(Hat tip to Chris for making me think of this.)
In the summer of '65, my family moved from Hamden out toward Yale Heights, where my stepfather had gotten a job managing Mount Olivet Cemetery (the second-oldest cemetery in the city of Baltimore; you can see the slate roof and the bell tower in the center background of the picture). Needless to say, my new abode raised a few eyebrows among my contemporaries. All thru high school and beyond, I was known as the guy who lived in the graveyard.
I must admit, it had its advantages. For one thing, we had the quietest neighbors in town. :-) It was also a great place for a summer job. Not only did I start at the top, but it was a very responsible position -- I had thousands of men under me. Working outside in the fresh air and sunshine was a real plus, too.
But I digress.
The house itself sat on th eedge of the grounds, facing Frederick Avenue. There was a small "waiting room" connected to the main part of the house by an arch. At the top of the arch was a small room -- my bedroom. We had no air conditioning in those days, so the only way to cool the room in the hot weather was by opening all four windows -- two on the north side (facing into the cemetery) and two on the south side (facing Frederick Ave.). To help keep the bugs out, the windows were equipped with those old-fashioned removable sliding screens.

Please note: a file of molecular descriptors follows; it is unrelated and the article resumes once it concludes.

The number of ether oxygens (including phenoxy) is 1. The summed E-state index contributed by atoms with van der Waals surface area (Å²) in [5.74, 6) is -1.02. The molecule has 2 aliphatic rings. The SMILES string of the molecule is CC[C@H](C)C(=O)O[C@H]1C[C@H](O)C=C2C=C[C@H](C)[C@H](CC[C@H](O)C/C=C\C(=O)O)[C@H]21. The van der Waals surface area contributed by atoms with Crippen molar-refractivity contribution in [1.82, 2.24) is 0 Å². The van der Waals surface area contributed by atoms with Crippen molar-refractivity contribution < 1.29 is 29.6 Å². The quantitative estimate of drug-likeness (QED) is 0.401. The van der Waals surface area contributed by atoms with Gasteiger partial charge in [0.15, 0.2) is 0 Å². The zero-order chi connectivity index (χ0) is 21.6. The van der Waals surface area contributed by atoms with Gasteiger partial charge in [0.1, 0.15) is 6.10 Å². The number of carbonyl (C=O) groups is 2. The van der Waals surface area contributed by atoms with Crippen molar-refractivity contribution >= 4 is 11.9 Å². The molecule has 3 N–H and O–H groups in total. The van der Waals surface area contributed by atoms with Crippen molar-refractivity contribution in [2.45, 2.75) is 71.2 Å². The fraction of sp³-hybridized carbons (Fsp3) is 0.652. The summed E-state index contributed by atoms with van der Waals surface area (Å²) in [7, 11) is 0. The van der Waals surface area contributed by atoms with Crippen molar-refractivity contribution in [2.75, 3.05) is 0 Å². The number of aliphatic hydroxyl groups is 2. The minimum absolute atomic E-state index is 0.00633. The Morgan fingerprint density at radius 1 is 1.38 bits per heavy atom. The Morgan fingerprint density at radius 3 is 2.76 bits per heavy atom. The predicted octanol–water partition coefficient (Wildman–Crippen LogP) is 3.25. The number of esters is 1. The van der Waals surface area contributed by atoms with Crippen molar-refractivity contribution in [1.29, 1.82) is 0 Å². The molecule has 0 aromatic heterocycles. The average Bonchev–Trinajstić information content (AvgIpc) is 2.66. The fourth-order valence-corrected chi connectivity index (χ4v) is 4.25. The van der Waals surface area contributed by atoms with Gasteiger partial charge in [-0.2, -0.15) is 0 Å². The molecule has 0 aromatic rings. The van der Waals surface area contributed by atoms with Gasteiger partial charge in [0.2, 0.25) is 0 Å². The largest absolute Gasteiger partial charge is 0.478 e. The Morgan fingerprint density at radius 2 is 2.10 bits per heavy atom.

One particularly warm night, I had removed the screens in order to maximize the air flow. But it only helped a little. I sat up late that evening, watching some stupid vampire movie on TV until o-dark-thirty. (Possibly not the smartest thing to do when one lives in a cemetery, but I had not had nightmares since before we moved into that house.)
At any rate, the movie ended, I turned off the TV, and trudged off upstairs to my room, which was at the end of a long hallway and up three steps. I got to my room, opened the door, and switched on the light. And there, circling the light, was... a bat. I kid you not.
Without even switching off the light, I set a land speed record returning downstairs to the living room where I called the police, animal control, the fire department, and possibly even the Boy Scouts. No one wanted to come get that bat out of my room. I do believe some of them thought I was trying to prank them.
So, I spent the rest of the night on the sofa. Next morning (or, more accurately, later that morning), I took a stick and headed up to my room. With typical German thoroughness, I poked thru everything in that room until I was satisfied that the bat was gone.
Then I put the screens back in the windows and never took them out again.